New Rules For Using Drones In Real Estate | ADHI Schools

New Rules for Using Drones in Real Estate

Published by Kartik Subramaniam

Reading Time : 3 minutes

Flying drone taking pictures and recording video of houses

A couple of months ago I wrote about the restrictions on the use of drones (also referred to as UAS) for commercial purposes. Some real estate professionals had become interested in aerial photography and videos for their listings, but without a pilot’s license and a waiver from the Federal Aviation Administration (FAA) any commercial use was illegal. The FAA has now announced finalized rules on commercial use of drones that make operation more accessible. If you are interested in using drones in a real estate business, here is what you need to know:

  1. The pilot’s license requirement is gone. The drone operator must be at least 16 years old and have a “remote pilot certificate with a small UAS rating, or be directly supervised by someone with such a certificate.” This certificate comes with a passed aeronautical knowledge test at an FAA-approved testing center or a Part 61 pilot certificate with a UAS online training course provided by the FAA. This new rule is much less stringent than the old rule, but still requires commercial drone operators to understand the rules of air traffic and and pass a TSA security background check. A real estate professional cannot just buy a drone, attach a camera, and start flying it for commercial purposes or pay someone else to do it unless they also have passed the requisite tests.
  2. There are assorted safety rulesin place—the industry is not being entirely deregulated. Operators of drones must keep them within their line of sight, below 400 feet altitude or within 400 feet of a structure, and at or below 100 mph groundspeed.
  3. UAS may not be operated over any persons “not directly participating in the operation” unless they are under a covered structure or inside a covered, stationary vehicle
  4. Operation is permitted during daylight hours and during civil twilight (30 minutes before official sunrise and 30 minutes after official sunset) with appropriate anti-collision lighting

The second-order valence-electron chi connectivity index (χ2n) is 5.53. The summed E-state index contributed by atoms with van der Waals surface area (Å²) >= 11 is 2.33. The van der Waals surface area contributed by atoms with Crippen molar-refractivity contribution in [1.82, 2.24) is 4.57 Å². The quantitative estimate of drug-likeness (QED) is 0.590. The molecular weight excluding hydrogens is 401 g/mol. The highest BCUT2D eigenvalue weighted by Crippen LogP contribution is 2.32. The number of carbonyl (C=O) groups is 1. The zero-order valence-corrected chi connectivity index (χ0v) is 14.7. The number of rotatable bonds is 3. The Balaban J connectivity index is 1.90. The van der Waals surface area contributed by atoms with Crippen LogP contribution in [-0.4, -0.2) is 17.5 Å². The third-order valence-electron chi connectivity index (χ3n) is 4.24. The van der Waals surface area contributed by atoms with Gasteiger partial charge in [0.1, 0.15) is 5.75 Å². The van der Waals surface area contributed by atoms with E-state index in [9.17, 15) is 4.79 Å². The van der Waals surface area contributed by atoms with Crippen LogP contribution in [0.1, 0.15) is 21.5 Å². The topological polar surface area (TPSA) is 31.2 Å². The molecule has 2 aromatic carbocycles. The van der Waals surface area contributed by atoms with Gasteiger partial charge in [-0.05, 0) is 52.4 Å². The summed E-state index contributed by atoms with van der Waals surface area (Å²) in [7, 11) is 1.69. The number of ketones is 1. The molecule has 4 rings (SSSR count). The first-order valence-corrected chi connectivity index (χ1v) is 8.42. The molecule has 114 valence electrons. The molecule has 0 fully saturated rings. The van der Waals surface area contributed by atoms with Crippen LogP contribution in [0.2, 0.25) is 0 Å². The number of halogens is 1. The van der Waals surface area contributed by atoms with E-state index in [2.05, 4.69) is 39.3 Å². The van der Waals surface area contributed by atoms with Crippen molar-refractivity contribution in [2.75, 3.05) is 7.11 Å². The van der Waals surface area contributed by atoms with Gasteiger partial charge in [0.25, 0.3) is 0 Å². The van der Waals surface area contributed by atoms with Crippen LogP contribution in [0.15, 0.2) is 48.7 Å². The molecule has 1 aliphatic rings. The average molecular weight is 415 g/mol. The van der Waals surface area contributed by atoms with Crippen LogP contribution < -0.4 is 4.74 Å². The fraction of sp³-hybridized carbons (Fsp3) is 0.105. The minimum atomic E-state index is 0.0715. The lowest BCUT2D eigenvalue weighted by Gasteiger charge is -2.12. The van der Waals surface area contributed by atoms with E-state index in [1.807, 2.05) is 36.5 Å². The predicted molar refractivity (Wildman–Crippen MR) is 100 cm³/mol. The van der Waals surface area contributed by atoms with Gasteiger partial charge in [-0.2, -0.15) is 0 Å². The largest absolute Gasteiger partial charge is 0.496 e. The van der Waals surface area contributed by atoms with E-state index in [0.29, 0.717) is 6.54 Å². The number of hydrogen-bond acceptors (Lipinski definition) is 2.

There is little word on any updates to the fines of violation of this policy. We know from the past that the FAA will fine those that unlawfully use drones for commercial purposes. SkyPan was fined $1.9 million dollars and industry experts expected fines to typically fall in the $1,000-$10,000 range before this rule. There will be a new fine of at least $500 if an operator causes serious injury or property damage with the UAS and does not report the incident to the FAA.

The FAA believes these changes are important to safely “spur job growth, advance critical scientific research and save lives” with impacts ranging from our real estate industry to the ability to “deploy disaster relief”. The FAA cites industry experts who believe the rule could generate more than 100,000 jobs and $82 billion for the economy over the next 10 years.

The next potential regulations will deal with privacy and data collection issues. The FAA does not currently regulate how UAS gather data, instead deferring to local and state privacy laws. It is possible that commercial use regulations will be created to address these concerns.

What do you think about the use of drones in the real estate industry? Is this a fad or will it become more common? Comment below or reach out to me at for any questions or clarifications.

Kartik Subramaniam

Founder, Adhi Schools

Kartik Subramaniam is the Founder and CEO of ADHI Real Estate Schools, a leader in real estate education throughout California. Holding a degree from Cal Poly University, Subramaniam brings a wealth of experience in real estate sales, property management, and investment transactions. He is the author of nine books on real estate and countless real estate articles. With a track record of successfully completing hundreds of real estate transactions, he has equipped countless professionals to thrive in the industry.

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